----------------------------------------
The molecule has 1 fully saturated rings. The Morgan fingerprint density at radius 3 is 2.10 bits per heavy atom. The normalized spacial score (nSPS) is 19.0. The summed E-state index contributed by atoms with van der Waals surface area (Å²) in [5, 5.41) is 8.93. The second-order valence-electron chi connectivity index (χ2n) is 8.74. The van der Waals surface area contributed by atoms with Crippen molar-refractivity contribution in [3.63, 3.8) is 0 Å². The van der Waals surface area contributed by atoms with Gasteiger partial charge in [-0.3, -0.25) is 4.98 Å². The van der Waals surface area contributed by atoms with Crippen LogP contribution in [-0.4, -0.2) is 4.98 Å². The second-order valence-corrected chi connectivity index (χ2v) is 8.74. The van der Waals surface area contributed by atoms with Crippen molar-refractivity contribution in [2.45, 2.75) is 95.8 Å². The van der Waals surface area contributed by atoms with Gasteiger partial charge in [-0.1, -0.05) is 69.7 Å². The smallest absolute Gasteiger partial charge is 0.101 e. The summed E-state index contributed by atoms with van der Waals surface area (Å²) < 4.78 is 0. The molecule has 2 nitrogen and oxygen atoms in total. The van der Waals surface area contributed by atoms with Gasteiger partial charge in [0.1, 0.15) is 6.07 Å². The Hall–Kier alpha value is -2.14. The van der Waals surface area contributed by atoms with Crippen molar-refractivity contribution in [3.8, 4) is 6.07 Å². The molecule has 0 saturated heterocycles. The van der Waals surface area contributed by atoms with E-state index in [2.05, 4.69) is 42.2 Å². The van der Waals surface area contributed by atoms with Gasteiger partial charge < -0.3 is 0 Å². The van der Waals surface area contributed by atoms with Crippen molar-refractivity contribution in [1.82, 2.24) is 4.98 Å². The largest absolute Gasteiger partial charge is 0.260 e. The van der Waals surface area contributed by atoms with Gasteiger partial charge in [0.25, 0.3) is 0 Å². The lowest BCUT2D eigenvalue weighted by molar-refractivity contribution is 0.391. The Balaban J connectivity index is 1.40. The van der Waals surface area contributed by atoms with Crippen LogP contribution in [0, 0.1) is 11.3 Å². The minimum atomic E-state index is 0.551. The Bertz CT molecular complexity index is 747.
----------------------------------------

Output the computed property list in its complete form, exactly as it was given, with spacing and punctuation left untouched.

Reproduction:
The molecule has 1 fully saturated rings. The Morgan fingerprint density at radius 3 is 2.10 bits per heavy atom. The normalized spacial score (nSPS) is 19.0. The summed E-state index contributed by atoms with van der Waals surface area (Å²) in [5, 5.41) is 8.93. The second-order valence-electron chi connectivity index (χ2n) is 8.74. The van der Waals surface area contributed by atoms with Crippen molar-refractivity contribution in [3.63, 3.8) is 0 Å². The van der Waals surface area contributed by atoms with Gasteiger partial charge in [-0.3, -0.25) is 4.98 Å². The van der Waals surface area contributed by atoms with Crippen LogP contribution in [-0.4, -0.2) is 4.98 Å². The second-order valence-corrected chi connectivity index (χ2v) is 8.74. The van der Waals surface area contributed by atoms with Crippen molar-refractivity contribution in [2.45, 2.75) is 95.8 Å². The van der Waals surface area contributed by atoms with Gasteiger partial charge in [-0.1, -0.05) is 69.7 Å². The smallest absolute Gasteiger partial charge is 0.101 e. The summed E-state index contributed by atoms with van der Waals surface area (Å²) < 4.78 is 0. The molecule has 2 nitrogen and oxygen atoms in total. The van der Waals surface area contributed by atoms with Gasteiger partial charge in [0.1, 0.15) is 6.07 Å². The Hall–Kier alpha value is -2.14. The van der Waals surface area contributed by atoms with Crippen molar-refractivity contribution in [3.8, 4) is 6.07 Å². The molecule has 0 saturated heterocycles. The van der Waals surface area contributed by atoms with E-state index in [2.05, 4.69) is 42.2 Å². The van der Waals surface area contributed by atoms with Gasteiger partial charge < -0.3 is 0 Å². The van der Waals surface area contributed by atoms with Crippen molar-refractivity contribution in [1.82, 2.24) is 4.98 Å². The largest absolute Gasteiger partial charge is 0.260 e. The van der Waals surface area contributed by atoms with Gasteiger partial charge in [0.25, 0.3) is 0 Å². The lowest BCUT2D eigenvalue weighted by molar-refractivity contribution is 0.391. The Balaban J connectivity index is 1.40. The van der Waals surface area contributed by atoms with Crippen LogP contribution in [0, 0.1) is 11.3 Å². The minimum atomic E-state index is 0.551. The Bertz CT molecular complexity index is 747.